pinterest for improving your practice Pins don’t just have to come from the Pinterest website or app itself.  Almost everything and every picture on the internet now has the ability to “pin it.”  You can add your own from different blogs, websites, or research pages as you please.  So say you see an awesome idea on Pink Oatmeal that you want to pin when reading the blog.  You don’t have to go to Pinterest to search for it.  Simply hover over a picture in the post you are reading and a pin it button comes up.  Sometimes pin it buttons will be at the bottom of posts too depending on how it was set up.  One thing to consider when you are pinning is to make sure that you are on that certain blog post page and not just the main page.  For example if you want to pin about Jumpers being bad for babies you want to make sure that the web address leads to that particular post.

Should Look Like

Wrong Way

The first link will take you right to the jumper article the second would just take you to the homepage and you would have to search around for the jumper article.  Make sense? Be sure to use this tool when you are looking around the internet for ideas next time.  It puts things in a nice organized manner and saves time when searching!

Sharing Pins With Others

Having a group board isn’t the only way that you can communicate with professionals.  Pinterest offers great ways to send a pin to a friend or share a pin on your Facebook page.  Pinterest For Your Professional Practice   Simply click on the pin that you want to pin.  If you look at the top right hand corner of the pin you have the option to send it to a friend.  You can send through several different social media outlets or through email.  Pinterest will prompt you through the steps.  The other option is to share the pin on your Facebook.  This would be the same as anything else you share on your Facebook. Pinterest For Professional Use Not only can you share a pin but you can send an entire board to someone.  When you are looking at your board or a board of someone you follow you will see the option to send the board at the top of the board.  You simply put in the email address of the person you would like to send it to and send it. These are great options for people who you don’t have group boards with but you still work together and collaborate.  For instance, I have a group board with fellow PT’s but not with some of the OT’s I work with.  I still collaborate with the OT’s on different students.  If I come across a pin that I would love to share with an OT that I work with I can just send it to them.  So easy and effective!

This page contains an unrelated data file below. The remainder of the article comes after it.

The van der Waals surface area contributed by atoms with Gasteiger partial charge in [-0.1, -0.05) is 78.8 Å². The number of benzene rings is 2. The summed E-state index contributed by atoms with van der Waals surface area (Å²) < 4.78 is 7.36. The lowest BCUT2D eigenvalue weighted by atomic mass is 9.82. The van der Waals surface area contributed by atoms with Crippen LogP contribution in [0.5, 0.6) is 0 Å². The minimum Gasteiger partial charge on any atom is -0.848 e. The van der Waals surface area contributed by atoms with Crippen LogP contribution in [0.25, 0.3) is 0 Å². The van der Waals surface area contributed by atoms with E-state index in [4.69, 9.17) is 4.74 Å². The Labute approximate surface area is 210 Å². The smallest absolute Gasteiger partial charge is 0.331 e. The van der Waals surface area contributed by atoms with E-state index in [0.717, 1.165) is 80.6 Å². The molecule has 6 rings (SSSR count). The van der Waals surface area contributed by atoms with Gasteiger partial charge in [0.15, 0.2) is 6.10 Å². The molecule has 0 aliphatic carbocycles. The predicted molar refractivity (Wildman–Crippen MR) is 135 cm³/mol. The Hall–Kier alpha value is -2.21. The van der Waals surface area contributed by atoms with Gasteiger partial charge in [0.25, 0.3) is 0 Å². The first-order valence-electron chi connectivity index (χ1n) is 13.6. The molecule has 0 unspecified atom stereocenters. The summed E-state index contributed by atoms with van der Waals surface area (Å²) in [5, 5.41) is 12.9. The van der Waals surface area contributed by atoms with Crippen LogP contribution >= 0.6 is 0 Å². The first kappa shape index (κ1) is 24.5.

Pinterest Is Versatile

Pinterest is easily accessible most anywhere you have the internet. You don’t have to be sitting at a computer to have Pinterest.  They also have a nice app that you can download to your tablet or smartphone.  A way I have utilized Pinterest on the go is when I was prescribing a standing program.  I knew that I had previously “pinned” the latest research on how long individuals should be standing.  I have the ability to pull it up on my phone or tablet when I am in the classroom or at a meeting without having to have my computer with me so I can reference it for my team.  Nothing like having all your information literally in the palm of your hand.

Take-Home Points

  • If you haven’t got Pinterest get it!
  • If you work with a group of therapists pick a point person to set up group boards to share different ideas.
  • Browse around for a few minutes and look for ideas you might not have thought of such as free handouts or research that you can use in your practice.
  • Be cognisant of what you pin.  It’s your image/brand out there.  If you have things pinned that you wouldn’t want your boss to see please make them secret!
  • Make sure to check and see if your professional governing body has a stance on social media.  The APTA has put together their own policy.

How do you utilize Pinterest?  Do you use it for your professional use?  Do your co-workers utilize it? Stop by my Facebook, Twitter, or Pinterest.  Let me know if you have more ideas you would like from a pediatric physical therapist point of view!